De-Facto Relationships

A de-facto relationship exists if you are in a relationship with another person but are not legally married to each other, you are not related by family and you have a genuine domestic couple relationship. The Family Law Act 1975 makes provisions for de-facto relationships.

Considerations in deciding if a de-facto relationship exists:

  • Common residence;
  • Duration of the relationship (generally 2 years, exception if a child is of the relationship);
  • If it is sexual in nature;
  • Financial dependence and support;
  • Jointly owned property;
  • Mutual commitment to a shared life;
  • Children;
  • Public aspects of the relationship

If you are considered to be in a de-facto relationship you have responsibilities and rights that are similar to those of married couple.

Of particular importance is that you have similar rights and responsibilities during the following events:

Death of a partner

The following may apply to you:

  • Interest in the deceased estate under the Succession Act;
  • Financial assistance under the Succession Act;
  • Receive workers compensation if death is during the course of employment;
  • Claim social security.

Property settlement

The Family Law Act 1975 sets out the principles for determining financial disputes after the breakdown of a de-facto relationship.

These principles involve:

  • Considering the assets and debts of the parties;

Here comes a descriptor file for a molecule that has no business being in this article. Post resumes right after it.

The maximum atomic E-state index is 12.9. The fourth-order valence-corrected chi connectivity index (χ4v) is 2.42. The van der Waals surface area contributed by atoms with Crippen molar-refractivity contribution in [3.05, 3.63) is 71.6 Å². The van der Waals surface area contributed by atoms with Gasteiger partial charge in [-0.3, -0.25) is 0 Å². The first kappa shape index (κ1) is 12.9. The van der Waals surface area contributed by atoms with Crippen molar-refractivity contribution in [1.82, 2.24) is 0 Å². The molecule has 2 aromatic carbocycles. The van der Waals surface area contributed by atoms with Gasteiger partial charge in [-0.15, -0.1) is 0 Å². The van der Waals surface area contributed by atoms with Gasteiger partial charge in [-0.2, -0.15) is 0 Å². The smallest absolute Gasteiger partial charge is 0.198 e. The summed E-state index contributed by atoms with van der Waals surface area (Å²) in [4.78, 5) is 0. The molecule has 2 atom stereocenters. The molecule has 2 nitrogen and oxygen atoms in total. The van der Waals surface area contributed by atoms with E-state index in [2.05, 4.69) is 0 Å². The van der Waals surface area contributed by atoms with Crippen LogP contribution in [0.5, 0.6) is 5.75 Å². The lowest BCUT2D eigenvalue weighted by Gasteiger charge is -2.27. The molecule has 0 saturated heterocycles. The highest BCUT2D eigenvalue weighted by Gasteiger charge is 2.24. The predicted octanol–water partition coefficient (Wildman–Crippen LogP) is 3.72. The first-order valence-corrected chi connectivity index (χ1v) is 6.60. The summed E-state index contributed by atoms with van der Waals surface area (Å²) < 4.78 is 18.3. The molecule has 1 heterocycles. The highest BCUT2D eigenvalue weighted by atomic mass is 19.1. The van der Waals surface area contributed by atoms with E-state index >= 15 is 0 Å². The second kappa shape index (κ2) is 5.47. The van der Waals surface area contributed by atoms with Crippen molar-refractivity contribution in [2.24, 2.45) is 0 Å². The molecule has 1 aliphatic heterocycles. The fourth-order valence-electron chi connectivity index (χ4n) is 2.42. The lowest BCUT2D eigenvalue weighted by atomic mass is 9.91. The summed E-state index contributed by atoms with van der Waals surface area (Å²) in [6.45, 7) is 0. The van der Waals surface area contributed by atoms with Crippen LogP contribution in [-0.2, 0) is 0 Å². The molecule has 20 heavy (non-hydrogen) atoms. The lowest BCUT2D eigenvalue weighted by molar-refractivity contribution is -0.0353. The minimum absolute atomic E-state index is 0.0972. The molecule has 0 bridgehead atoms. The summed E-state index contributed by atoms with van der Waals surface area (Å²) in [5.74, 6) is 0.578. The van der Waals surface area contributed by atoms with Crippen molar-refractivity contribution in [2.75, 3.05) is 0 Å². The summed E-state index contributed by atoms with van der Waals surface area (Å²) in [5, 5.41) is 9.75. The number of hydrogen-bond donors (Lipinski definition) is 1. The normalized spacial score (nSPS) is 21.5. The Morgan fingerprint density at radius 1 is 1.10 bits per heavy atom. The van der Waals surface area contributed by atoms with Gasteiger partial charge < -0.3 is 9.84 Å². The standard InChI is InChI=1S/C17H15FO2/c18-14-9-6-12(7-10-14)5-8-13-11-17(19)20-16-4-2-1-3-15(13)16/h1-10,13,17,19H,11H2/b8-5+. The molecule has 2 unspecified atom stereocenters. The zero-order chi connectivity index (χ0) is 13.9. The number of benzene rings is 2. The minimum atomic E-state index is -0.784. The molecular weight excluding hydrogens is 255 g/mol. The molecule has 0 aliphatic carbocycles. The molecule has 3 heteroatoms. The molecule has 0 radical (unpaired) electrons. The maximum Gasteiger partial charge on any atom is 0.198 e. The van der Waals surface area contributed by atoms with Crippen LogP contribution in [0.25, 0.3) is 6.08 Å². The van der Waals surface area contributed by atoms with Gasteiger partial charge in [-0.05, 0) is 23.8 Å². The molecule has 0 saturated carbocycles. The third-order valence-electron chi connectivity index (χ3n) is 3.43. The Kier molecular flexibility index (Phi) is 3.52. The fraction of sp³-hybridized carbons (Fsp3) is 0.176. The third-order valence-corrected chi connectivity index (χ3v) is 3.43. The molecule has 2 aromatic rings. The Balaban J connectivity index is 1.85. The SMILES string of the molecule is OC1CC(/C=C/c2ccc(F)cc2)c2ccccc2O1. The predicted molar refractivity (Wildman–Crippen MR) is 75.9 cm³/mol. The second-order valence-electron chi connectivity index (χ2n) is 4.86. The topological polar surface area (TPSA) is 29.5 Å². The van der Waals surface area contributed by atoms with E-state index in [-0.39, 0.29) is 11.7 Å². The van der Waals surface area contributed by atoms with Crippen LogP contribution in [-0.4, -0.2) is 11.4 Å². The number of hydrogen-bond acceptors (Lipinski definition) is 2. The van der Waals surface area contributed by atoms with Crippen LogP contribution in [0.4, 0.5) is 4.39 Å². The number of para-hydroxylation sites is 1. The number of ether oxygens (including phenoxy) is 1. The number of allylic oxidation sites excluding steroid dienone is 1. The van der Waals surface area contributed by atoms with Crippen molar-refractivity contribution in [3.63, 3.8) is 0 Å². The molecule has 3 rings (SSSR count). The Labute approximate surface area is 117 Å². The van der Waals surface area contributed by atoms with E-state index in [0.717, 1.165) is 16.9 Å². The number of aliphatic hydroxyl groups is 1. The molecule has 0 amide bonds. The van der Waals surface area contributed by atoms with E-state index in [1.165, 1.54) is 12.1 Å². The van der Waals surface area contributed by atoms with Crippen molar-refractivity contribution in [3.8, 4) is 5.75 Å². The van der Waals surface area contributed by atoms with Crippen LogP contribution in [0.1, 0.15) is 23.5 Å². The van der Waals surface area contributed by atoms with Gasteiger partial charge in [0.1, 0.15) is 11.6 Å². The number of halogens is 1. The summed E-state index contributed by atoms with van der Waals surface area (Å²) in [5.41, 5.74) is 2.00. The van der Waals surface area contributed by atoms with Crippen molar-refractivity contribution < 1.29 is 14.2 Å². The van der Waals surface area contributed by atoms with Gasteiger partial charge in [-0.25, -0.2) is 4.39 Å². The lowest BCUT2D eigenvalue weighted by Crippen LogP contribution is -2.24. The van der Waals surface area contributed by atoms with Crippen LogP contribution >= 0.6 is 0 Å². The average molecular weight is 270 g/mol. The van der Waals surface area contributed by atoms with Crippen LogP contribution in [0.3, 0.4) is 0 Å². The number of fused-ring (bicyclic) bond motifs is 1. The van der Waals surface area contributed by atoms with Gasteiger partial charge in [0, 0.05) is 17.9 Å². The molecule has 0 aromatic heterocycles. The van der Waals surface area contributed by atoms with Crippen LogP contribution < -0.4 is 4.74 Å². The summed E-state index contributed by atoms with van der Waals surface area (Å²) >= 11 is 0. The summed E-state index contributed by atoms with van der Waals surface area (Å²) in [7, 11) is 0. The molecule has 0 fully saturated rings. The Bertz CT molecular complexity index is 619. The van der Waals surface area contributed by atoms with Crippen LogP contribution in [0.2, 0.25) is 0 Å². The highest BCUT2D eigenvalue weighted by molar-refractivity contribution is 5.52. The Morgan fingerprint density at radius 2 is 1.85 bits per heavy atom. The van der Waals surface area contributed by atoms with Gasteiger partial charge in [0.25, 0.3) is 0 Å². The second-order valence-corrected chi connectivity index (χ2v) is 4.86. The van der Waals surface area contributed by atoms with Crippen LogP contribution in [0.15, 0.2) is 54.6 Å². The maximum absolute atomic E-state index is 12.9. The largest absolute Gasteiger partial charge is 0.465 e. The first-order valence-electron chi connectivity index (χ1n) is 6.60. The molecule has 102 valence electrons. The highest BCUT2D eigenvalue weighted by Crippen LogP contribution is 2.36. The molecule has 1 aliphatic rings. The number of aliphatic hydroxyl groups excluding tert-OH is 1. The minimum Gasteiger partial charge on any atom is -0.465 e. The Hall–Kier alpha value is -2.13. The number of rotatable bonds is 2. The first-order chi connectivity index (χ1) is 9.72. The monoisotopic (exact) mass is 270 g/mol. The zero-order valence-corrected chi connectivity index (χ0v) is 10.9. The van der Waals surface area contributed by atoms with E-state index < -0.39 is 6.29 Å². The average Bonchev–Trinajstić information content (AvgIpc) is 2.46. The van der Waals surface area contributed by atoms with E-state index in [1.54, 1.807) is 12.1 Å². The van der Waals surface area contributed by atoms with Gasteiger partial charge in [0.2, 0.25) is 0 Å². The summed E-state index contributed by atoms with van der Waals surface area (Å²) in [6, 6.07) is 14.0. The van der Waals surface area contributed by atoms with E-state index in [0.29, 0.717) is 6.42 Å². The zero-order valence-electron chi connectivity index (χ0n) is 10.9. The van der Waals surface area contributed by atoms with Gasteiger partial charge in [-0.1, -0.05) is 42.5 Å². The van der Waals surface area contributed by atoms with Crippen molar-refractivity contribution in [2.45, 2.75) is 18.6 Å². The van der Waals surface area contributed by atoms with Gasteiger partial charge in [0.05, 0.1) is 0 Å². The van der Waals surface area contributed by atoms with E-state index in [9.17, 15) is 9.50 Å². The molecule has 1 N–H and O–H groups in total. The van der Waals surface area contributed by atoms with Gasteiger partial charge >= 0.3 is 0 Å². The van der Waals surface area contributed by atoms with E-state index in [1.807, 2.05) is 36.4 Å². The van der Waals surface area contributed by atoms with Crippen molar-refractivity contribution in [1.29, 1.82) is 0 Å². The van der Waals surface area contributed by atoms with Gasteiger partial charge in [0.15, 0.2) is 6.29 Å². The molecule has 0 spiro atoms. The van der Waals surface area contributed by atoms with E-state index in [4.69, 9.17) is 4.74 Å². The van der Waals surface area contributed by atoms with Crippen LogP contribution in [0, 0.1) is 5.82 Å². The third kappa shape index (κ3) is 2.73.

• Considering the financial contribution of each party;
  • Looking at the non-financial contributions of each party;
  • Considering all future needs and requirements of the parties.

Similarly to property settlements of married couples, a de-facto relationship property settlement will be based on individual circumstances of the relationship.

There is a time limit of 2 years to make a property application after the breakdown of a relationship.

Spousal maintenance

Section 72 of the Family Law Act 1975 provides for maintenance for married and de-facto relationships. Spousal maintenance is only appropriate when one party is unable to work due to lost earning capacity, or when a party is unable to work because they are the primary carer of a child.

Generally, there are three considerations:

  • Whether the person applying for the maintenance has a genuine financial need;
  • Whether that person is exercising a reasonable attempt to support themselves;
  • Whether the person that must provide the support has the capacity to do so.

The maintenance can be specific to a certain time period and can be varied by the court if circumstances change.

Registering a relationship

It is possible to register a de-facto relationship document, or certificate that can then be used as proof of the relationship.

Our team can assist you registering a de-facto relationship, and support you through the processes post separation.